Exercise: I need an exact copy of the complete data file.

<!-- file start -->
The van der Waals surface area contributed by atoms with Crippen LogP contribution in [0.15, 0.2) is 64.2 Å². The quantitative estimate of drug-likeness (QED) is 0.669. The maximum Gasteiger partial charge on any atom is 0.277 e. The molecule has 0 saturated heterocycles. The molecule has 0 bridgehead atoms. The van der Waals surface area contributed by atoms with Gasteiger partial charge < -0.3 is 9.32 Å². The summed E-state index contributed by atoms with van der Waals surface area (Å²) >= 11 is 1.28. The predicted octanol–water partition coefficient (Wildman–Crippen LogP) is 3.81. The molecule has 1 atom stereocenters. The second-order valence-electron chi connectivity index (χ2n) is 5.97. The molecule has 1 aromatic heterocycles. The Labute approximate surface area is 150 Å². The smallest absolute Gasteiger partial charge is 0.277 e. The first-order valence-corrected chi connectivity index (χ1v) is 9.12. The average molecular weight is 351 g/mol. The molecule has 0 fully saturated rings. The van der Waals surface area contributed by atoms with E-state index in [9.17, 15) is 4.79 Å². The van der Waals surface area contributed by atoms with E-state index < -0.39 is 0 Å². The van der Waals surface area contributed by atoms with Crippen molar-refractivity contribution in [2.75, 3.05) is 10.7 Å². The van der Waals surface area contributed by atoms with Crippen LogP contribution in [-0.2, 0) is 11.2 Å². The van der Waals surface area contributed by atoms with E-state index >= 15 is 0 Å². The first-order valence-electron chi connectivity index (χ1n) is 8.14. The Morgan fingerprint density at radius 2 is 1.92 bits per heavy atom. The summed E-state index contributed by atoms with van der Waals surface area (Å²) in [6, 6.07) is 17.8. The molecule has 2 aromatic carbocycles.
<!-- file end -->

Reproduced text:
The van der Waals surface area contributed by atoms with Crippen LogP contribution in [0.15, 0.2) is 64.2 Å². The quantitative estimate of drug-likeness (QED) is 0.669. The maximum Gasteiger partial charge on any atom is 0.277 e. The molecule has 0 saturated heterocycles. The molecule has 0 bridgehead atoms. The van der Waals surface area contributed by atoms with Gasteiger partial charge < -0.3 is 9.32 Å². The summed E-state index contributed by atoms with van der Waals surface area (Å²) >= 11 is 1.28. The predicted octanol–water partition coefficient (Wildman–Crippen LogP) is 3.81. The molecule has 1 atom stereocenters. The second-order valence-electron chi connectivity index (χ2n) is 5.97. The molecule has 1 aromatic heterocycles. The Labute approximate surface area is 150 Å². The smallest absolute Gasteiger partial charge is 0.277 e. The first-order valence-corrected chi connectivity index (χ1v) is 9.12. The average molecular weight is 351 g/mol. The molecule has 0 fully saturated rings. The van der Waals surface area contributed by atoms with E-state index in [9.17, 15) is 4.79 Å². The van der Waals surface area contributed by atoms with E-state index < -0.39 is 0 Å². The van der Waals surface area contributed by atoms with Crippen molar-refractivity contribution in [2.75, 3.05) is 10.7 Å². The van der Waals surface area contributed by atoms with Crippen LogP contribution in [-0.2, 0) is 11.2 Å². The van der Waals surface area contributed by atoms with E-state index >= 15 is 0 Å². The first-order valence-electron chi connectivity index (χ1n) is 8.14. The Morgan fingerprint density at radius 2 is 1.92 bits per heavy atom. The summed E-state index contributed by atoms with van der Waals surface area (Å²) in [6, 6.07) is 17.8. The molecule has 2 aromatic carbocycles.